disappeared from the time he escaped from jail until the time he was shot and
so, rather than repeat any of the known history of Billy the Kid, Rudy and I
decided to develop a picture that could be completely fictional because it was
about a time [of] which nobody knew the real story.
KG: And then, as they did
with all his later films, the studio cut an ironic opening sequence in the
film, which showed James Coburn (Garrett) as an old man, and recut the entire
MH: I can’t remember how
Sam’s script differed from the last script that Rudy and I turned into MGM – I
have a copy of it somewhere – but I know the film’s now been restored to what
they believe was a version he
would’ve preferred.But who knows; in
the process of editing it goes through so many different changes; to say, “This
is what Sam really wanted,” is a little far-fetched.But I think it’s a much better movie now than
it was then.
KG: Did the studio bump
you in favor of Sam?
MH: No, what happened was,
we had a development deal and the studio developed it and decided not to make
the picture, and then a year later a new studio head came in who happened to be
Peckinpah’s most recent producer, found the script on the shelf and said,
“Let’s make it.”
KG: Mark William’s Road
Movies states that you approach all your films as comedies.Is that still true?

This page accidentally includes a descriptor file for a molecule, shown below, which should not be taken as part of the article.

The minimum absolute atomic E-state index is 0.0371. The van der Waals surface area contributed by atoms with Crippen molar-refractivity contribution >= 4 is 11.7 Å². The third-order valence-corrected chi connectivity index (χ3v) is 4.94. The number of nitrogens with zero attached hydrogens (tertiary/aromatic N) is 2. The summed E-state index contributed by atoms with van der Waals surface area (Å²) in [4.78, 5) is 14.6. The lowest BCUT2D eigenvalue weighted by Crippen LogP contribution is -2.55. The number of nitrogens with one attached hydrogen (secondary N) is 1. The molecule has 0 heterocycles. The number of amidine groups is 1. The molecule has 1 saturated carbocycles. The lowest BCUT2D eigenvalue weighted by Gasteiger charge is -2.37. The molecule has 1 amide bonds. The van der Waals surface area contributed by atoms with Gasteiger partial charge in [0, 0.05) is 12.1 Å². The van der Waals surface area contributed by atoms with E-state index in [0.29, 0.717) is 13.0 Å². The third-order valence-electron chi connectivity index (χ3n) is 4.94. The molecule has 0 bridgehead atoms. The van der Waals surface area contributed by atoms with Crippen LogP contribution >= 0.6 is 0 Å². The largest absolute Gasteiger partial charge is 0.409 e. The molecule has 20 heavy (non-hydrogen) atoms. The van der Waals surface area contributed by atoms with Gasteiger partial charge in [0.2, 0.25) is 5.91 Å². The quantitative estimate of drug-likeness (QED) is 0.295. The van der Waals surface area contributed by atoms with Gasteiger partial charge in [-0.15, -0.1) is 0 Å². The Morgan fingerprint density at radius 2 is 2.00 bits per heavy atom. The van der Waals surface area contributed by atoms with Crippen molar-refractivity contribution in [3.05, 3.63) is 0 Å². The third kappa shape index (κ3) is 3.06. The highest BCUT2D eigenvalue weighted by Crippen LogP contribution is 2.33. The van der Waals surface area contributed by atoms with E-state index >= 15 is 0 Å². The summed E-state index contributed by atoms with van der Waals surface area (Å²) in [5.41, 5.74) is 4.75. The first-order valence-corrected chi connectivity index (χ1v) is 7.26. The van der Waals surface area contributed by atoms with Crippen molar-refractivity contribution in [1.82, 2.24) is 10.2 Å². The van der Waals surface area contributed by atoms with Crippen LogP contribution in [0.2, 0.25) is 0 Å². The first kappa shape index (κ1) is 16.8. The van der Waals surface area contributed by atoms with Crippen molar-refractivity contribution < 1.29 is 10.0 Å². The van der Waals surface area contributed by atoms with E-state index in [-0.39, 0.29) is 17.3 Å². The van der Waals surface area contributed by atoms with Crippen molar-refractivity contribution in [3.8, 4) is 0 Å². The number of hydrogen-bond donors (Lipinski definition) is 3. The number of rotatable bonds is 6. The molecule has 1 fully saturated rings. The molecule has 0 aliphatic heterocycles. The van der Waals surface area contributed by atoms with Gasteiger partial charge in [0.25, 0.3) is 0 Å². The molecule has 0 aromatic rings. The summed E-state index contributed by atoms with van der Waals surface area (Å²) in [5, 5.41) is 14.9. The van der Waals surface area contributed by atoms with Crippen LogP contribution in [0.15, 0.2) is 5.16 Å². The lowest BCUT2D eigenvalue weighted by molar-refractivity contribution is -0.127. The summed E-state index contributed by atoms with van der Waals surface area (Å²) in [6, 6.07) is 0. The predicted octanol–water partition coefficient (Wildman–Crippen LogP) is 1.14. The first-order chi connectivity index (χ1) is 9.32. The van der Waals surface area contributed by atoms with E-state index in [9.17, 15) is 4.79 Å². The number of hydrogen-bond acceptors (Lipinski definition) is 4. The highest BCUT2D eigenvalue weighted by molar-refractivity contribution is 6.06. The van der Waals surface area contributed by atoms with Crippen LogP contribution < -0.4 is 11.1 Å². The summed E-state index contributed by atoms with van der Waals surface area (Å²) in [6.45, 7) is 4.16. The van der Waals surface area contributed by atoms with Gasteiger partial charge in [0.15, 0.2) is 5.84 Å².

MH: Yeah, I see life as a
comedy [laughs], so I see everything as slightly humorous.
KG: So, what’s definite in
the future, coming up?
MH: Right now, the one
that’s set up is Secret Warriors, which is the one with Limbo in Zurich.A second one we’re trying to set up now is
one that Ivan [Cutter’s Way] Passer’s going to be producing for me [but] I
really can’t talk about it.
KG: O.K. Are you happy
with your oeuvre or would you like to go into other directions?
MH: Well, there are always
things that one would like to do.I’d
like to make a full-out comedy, I’d like to make a musical [chuckles], but I
still have a lot of other kinds of films that I’d like to do again, [but]
better.I’d like to do some more film
noir, and adventure; whatever.
KG: If they don’t mess
with you, would you like to make more films for the majors?
MH: Sure, yeah.
KG: But they never really
leave your stuff alone, right?
MH: Well, they leave you
as much alone as anybody else does.Just
because you’re making an independent film doesn’t mean that they leave you
The director then invited
me to stick around and watch Iguana on tape; it’s a fascinating story with
excellent acting and a shocker ending (and I liked the costumes, too).Again, my many thanks to Monte Hellman for
the pleasures I’ve derived from all his films over the years, and for being so
warm and hospitable to me in his home.
Gilpin has written about the cinema since 1980 and has worked as an
extra and an assistant film editor. He also specializes in creating and
publishing movie-related crossword puzzles that can be accessed by clicking here. You can read some of his archived interviews with film personalities at the Tower of Schlock site by clicking here.) READ PART ONE OF THIS INTERVIEW BY CLICKING HERE